Note: All form elements are optimised for mobile web. These can even be embedded in your mobile app!
There are various types of scoring elements you can add to your forms including:
- Net Promoter Score (NPS): This score measures the willingness of customers to recommend your company’s products or services, based on a scale of 0-10. If you want to gauge the level of customer loyalty and satisfaction, this is a good score to implement. Additionally, the NPS (probably one of the most popular measuring tools) can give you a clear view of who your promoters are (e.g. passives and detractors) – in other words, who is most likely to recommend your website, products and/or services. But be careful with this. We often see this question directed towards the wrong visitors. It is only sensible to ask for an NPS from customers and visitors that have built up a relationship with your brand.
- Customer Effort Score (CES): Probably one of the more self-explanatory scores, this is a powerful way to measure customer service satisfaction based on how much effort the customer had to put into achieving his/her goal. This is important as it can indicate if there is any sort of obstacle preventing your customers from getting what they want.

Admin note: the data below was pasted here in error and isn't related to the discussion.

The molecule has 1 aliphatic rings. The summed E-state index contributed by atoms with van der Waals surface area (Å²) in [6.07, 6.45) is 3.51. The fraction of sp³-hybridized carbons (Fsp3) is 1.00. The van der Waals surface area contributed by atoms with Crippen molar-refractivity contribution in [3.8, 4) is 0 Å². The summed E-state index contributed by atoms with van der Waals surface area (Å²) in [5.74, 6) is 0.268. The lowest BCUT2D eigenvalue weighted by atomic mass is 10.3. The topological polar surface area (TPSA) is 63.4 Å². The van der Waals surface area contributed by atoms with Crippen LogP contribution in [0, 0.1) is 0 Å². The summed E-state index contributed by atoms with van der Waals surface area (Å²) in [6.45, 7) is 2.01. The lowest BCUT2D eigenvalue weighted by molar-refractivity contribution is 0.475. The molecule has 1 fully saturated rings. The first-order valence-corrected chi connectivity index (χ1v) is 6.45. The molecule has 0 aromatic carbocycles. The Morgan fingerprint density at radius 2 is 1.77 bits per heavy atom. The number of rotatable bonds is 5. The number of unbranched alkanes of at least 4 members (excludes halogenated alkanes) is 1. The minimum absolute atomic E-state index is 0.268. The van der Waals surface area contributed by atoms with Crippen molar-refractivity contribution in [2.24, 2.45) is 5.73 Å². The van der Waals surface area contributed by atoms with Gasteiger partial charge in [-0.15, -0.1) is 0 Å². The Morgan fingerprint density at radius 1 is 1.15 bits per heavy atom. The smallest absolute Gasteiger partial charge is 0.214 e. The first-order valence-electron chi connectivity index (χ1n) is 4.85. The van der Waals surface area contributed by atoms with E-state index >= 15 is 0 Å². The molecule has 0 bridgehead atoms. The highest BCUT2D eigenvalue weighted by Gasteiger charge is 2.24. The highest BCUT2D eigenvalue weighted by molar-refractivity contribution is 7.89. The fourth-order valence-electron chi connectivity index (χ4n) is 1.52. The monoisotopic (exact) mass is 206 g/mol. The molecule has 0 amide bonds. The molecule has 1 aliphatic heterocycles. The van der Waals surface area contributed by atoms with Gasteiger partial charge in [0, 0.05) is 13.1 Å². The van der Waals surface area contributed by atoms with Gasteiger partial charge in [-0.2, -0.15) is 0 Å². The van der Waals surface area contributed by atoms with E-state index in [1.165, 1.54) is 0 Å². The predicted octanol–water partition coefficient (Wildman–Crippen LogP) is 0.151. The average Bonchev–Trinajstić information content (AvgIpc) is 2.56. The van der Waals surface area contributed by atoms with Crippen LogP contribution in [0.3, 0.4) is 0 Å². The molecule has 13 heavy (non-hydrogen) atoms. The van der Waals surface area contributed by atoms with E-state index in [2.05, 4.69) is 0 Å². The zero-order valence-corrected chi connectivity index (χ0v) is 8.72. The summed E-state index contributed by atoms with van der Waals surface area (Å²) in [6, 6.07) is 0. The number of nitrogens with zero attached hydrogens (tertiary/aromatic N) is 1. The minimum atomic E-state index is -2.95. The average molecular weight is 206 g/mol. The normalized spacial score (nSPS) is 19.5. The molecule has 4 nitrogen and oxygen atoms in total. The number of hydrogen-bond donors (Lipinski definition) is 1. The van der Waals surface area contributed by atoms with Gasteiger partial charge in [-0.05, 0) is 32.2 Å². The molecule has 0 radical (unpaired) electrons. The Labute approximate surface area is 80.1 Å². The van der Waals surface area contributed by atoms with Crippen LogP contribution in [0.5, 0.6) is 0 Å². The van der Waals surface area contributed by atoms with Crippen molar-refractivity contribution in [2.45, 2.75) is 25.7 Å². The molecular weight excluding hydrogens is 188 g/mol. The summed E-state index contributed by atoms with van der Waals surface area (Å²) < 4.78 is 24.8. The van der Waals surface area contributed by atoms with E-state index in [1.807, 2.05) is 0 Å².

- Goal Completion Rating (GCR): This score is used to measure the number of customers that reach their goal in visiting your website. This is a very important measurement as it is the best way of indicating how well your website resonates with your customers.
In addition to the popular scoring methods, there are also many research elements you can incorporate into your forms such as multiple choice, drop-down selection lists, radio buttons (single select) and various feedback categories, including bugs, suggestions and content – all of which can be edited to your liking. For example, you can rewrite the question itself, the responses and even the scoring options.